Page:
You gotta fight for your right to party


Andrew Leigh MP recently told his constituents via his blog that ‘street parties are a great way to reconnect with neighbours’, and that they are easy to set up.

After a few phone calls and a little research, we’re sad to report that generating social capital by holding a street party in your local area isn’t as simple as Leigh thinks.

Here are the eight ‘easy’ steps you need to follow in order to have a street party in the ACT:

  1. Street parties fall under category 3 of the ACT special event handbook.
  2. Category 3 events will take 6 weeks to process in order to be approved.
  3. During the processing of your application you have to assess the specific hazards of your event. It will encompass issues such as:
    1. Crowd control;
    2. Traffic management;
    3. Erection of warning signs;
    4. Erection of safety barriers;
    5. Management of dangerous goods (such as BBQ gas tanks)
    6. And safety measures in case of serious accidents.
    7. Special events and Category 3 events need to be carefully assessed in OHS requirements.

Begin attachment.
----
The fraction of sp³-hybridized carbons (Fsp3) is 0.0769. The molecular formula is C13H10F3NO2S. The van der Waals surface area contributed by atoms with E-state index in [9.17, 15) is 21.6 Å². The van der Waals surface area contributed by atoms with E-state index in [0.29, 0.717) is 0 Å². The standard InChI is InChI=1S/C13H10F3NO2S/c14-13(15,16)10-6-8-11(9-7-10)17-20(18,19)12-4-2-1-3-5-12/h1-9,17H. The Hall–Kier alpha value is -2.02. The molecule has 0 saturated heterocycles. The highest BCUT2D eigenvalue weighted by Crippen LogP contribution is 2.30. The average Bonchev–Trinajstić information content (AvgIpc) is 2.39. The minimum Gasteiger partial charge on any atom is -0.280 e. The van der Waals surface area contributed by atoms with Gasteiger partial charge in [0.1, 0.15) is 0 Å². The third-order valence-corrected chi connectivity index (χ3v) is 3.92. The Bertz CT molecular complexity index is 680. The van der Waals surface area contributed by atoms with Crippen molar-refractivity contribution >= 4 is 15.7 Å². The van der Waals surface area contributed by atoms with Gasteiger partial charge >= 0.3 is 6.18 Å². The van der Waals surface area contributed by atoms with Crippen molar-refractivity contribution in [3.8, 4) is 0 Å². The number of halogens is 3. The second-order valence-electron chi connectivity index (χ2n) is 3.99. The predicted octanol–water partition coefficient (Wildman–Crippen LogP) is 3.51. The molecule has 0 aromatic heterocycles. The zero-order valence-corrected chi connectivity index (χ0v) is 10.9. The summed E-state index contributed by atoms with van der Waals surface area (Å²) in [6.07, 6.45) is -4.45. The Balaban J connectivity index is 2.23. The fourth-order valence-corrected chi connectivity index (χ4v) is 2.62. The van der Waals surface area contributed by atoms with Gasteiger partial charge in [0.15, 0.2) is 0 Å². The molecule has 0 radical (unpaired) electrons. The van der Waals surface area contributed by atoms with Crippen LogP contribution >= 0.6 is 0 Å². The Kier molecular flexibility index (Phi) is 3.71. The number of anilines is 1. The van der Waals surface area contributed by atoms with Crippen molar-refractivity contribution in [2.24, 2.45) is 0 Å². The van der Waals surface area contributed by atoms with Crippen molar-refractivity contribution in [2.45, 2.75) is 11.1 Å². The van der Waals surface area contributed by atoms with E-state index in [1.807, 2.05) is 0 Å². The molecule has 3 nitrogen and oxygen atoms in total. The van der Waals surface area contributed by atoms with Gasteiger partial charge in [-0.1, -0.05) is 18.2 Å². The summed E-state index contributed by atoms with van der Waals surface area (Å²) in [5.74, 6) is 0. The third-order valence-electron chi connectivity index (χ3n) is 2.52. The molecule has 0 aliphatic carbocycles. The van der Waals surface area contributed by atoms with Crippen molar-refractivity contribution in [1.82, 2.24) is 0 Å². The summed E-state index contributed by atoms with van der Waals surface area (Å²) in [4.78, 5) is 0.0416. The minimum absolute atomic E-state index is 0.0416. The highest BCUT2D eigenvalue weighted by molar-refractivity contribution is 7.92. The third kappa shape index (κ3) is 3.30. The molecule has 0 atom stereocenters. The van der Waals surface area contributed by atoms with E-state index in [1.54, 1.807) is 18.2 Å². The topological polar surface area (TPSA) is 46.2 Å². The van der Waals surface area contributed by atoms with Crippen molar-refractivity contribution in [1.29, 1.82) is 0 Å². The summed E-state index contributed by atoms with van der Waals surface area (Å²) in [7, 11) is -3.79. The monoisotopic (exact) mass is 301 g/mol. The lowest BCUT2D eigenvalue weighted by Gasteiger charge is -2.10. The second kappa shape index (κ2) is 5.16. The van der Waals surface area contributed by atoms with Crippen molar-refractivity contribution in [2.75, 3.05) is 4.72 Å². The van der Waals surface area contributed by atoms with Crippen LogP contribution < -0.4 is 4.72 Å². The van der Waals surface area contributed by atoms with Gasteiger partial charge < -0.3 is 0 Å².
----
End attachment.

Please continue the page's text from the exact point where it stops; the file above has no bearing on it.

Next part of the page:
4. Category 3 events will remain a workplace and the normal legislative requirements still apply.
  5. You have to ‘prepare counter measures to minimize reduction in amenity caused by event generated noise.’
  6. You have to notify the media that you are having a party to alert the general public that the road you are using is not open.
  7. Once the Roads ACT special events officer approves the event, it is a requirement of the organiser to:
    1. Send in a general map of the affected areas of the party;
    2. Present a risk management plan;
    3. Present a contingency plan;
    4. Arrange public liability insurance, which will cost at least $2000;
    5. Submit a temporary traffic management plan, in which you must:
      1. Have emergency vehicle access (a 4 metre wide access lane is required);
      2. Parking provisions;
      3. Suitable disability access.
  8. If dad is serving alcohol, he needs his RSA.

All these requirements can be found in the ACT Special Events Handbook.

So there you have it. It’s as easy as that. Annoyingly I submitted my form to have a Christmas street party in mid November, so the earliest I can have the event is early January… Oh well, better late than never!


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